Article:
There is something beautiful about the spirit of the hustle. The take charge, get it done mentality, with the drive to just go-go-go.
Earlier this afternoon, I was talking with my friend in Tel Aviv about Israeli culture. He shared with me how the people relentlessly go after what they want–work, relationships, renting an apartment, etc. Often, resources are limited and the atmosphere is competitive so the only way to get ahead is to fight for it; go after it or someone else will win.
Unlike life in the U.S., the hustle for some young professionals in Israel is not a choice. It is a hustle out of necessity and survival.
My Israeli friend had been living in California for the last few years and was just sent back to Tel Aviv after no longer being able to extend his visa. Now he’s back to the hustle, working his way through the system to obtain another visa and be able to resume his life in the U.S. again.
My friend is not alone in this reality.
Aradhya Malhotra, founder of Skyless Games, faced a similar situation just last year. Arad, a 2016 30 Under 30 honoree and an immigrant from India, moved to the U.S. 8 years ago. Even after going to college here and starting a company that designs video games to promote social causes, he was faced with an expiring visa and would have to leave behind everything he had created.
Arad shares all of the details in this week’s podcast episode.
Instead of giving up, Arad decided to fight the system and took U.S Citizenship and Immigration Services (USCIS) head on. With the support of several friends and community members, Arad was awarded one of only a small amount of special category work visas reserved for “Individuals with Extraordinary Ability or Achievement” that exist in the world.
In the face of a threat that would keep him from creating what he was passionate about, he chose not to succumb to fear and instead claimed his power to do something about it.
On the surface, the chances of getting one of the few visas that would allow him to stay were incredibly slim. He knew he had a mission to carry out so he chose to defend it and was able to convince the people who said he had to leave to see the value in his staying.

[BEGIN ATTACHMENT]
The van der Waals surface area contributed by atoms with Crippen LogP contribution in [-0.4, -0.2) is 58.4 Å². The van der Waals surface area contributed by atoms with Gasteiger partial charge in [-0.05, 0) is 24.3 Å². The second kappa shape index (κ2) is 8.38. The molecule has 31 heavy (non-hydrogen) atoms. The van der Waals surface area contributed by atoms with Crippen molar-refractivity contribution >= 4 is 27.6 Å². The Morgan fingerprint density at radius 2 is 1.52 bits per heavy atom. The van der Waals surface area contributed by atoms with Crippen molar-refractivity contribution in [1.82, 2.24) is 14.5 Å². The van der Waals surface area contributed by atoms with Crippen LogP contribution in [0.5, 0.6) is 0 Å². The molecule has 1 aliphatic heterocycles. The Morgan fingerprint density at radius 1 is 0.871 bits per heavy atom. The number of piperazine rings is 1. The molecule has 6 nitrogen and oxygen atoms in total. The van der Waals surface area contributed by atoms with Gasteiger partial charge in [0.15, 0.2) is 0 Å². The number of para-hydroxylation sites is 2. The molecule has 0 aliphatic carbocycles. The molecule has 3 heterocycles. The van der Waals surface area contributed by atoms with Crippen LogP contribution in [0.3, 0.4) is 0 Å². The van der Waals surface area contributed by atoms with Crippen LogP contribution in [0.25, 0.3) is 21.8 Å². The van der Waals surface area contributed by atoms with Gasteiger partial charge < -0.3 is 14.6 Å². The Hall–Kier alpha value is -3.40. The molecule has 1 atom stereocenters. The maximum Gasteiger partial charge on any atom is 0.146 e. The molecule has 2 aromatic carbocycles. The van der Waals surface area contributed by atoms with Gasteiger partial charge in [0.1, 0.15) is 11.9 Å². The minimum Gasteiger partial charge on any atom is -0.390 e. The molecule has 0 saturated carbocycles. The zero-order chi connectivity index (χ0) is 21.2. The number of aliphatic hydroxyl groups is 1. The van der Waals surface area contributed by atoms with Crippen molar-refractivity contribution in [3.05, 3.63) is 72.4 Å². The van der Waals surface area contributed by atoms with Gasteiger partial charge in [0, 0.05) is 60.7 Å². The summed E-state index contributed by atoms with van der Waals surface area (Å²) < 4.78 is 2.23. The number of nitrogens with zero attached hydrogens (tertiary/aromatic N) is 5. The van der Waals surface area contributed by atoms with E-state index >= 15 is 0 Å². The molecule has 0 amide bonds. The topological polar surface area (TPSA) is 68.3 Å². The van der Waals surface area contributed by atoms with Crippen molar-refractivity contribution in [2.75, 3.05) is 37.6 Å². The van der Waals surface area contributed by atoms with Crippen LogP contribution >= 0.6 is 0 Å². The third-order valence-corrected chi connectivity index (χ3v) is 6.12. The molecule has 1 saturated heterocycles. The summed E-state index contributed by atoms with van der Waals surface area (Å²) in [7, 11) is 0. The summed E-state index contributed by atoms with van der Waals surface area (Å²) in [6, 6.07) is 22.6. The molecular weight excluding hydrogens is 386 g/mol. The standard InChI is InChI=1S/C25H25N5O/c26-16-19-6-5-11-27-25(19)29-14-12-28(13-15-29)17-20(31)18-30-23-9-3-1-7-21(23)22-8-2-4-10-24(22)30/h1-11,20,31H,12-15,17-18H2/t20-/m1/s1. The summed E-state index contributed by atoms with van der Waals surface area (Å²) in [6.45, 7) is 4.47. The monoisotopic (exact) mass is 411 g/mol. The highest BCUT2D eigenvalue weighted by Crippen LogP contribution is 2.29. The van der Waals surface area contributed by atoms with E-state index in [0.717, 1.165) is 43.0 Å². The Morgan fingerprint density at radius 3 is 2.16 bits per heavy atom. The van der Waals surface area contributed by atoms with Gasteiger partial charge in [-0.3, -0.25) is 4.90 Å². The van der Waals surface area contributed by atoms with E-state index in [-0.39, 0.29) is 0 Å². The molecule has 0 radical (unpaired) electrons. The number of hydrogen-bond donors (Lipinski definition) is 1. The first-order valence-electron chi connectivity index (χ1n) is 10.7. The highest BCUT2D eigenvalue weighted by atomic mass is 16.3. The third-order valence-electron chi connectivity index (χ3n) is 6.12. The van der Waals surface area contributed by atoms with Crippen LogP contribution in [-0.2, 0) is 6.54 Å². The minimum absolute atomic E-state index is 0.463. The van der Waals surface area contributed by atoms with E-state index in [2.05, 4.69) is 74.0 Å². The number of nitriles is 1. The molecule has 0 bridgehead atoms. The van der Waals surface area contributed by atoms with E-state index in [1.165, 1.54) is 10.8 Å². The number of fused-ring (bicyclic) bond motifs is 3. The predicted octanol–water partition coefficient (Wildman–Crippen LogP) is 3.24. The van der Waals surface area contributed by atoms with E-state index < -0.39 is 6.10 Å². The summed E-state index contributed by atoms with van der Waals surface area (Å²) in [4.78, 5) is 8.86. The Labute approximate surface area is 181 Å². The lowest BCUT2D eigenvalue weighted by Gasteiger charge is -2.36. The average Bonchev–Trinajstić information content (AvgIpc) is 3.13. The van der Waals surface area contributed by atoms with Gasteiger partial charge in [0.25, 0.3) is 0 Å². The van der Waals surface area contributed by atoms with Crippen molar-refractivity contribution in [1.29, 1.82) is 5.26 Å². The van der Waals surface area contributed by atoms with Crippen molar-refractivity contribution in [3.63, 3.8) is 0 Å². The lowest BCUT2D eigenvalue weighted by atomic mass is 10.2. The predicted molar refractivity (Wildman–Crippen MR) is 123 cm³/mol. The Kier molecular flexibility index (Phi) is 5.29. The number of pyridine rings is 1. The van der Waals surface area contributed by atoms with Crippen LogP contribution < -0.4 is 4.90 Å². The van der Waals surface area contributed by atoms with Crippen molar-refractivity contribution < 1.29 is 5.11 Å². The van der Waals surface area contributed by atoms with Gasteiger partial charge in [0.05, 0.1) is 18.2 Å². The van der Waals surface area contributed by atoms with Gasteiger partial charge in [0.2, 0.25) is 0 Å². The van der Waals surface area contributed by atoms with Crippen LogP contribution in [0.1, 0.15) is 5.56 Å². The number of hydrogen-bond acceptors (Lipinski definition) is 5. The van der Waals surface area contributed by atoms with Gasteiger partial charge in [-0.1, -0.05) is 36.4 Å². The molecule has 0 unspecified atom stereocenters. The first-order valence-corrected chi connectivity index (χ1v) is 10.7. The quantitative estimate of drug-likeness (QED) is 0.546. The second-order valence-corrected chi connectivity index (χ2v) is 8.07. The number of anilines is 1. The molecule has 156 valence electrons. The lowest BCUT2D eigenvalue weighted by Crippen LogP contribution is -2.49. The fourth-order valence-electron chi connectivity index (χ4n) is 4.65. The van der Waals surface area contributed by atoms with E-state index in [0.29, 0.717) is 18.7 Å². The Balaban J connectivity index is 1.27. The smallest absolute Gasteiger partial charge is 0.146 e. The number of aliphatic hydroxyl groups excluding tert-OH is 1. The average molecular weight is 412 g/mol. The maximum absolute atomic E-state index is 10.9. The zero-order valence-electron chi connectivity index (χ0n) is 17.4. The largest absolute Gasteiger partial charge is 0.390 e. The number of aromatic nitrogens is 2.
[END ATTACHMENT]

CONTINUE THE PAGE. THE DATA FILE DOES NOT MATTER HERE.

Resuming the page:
Arad’s story demonstrates that you don’t ever have to accept a reality that you don’t want. By believing in your own vision, you can pave a new path for success where it didn’t seem possible. And who knows, the people who were doubting you might just become your biggest supporters.
Here are seven reasons why should never settle for less than what you want:
You never know what will happen next. If Arad hadn’t challenged his deportation, he never would have made the 30 Under 30 list and attained the success that resulted from his staying. Stay in the game, the outcome will often surprise you.
You always have a choice. When it seems you are stuck in a difficult situation, you always have the power to choose to stand up for yourself. Don’t underestimate how far raising your voice and utilizing your resources can take you.
It builds character. After winning his visa, Arad became recognized in the immigrant entrepreneurial community and serves as inspiration for others. Sometimes the experiences you encounter are meant to mold you into a greater leader.
The world needs you. Arad’s company is helping change the world one social cause at a time. Had he settled, the world would be missing out on the positive impact he is making. The actions you take create a ripple effect of impact on others.
You set a new standard. By choosing yourself, you help redefine the standard for dealing with obstacles and empower others to do the same.
It’s fun. Even though the hustle can be tiring it’s also exciting. Every day, millions of individuals hustle to make their dreams possible, and aren’t willing to take no for an answer. Stay present and enjoy the process.
You have nothing to lose. Even if you don’t get the outcome you had hoped for, you can’t lose. When you fight for what you want, you gain confidence and experience what it is like to really stand behind what you believe in.
This article was originally published on Forbes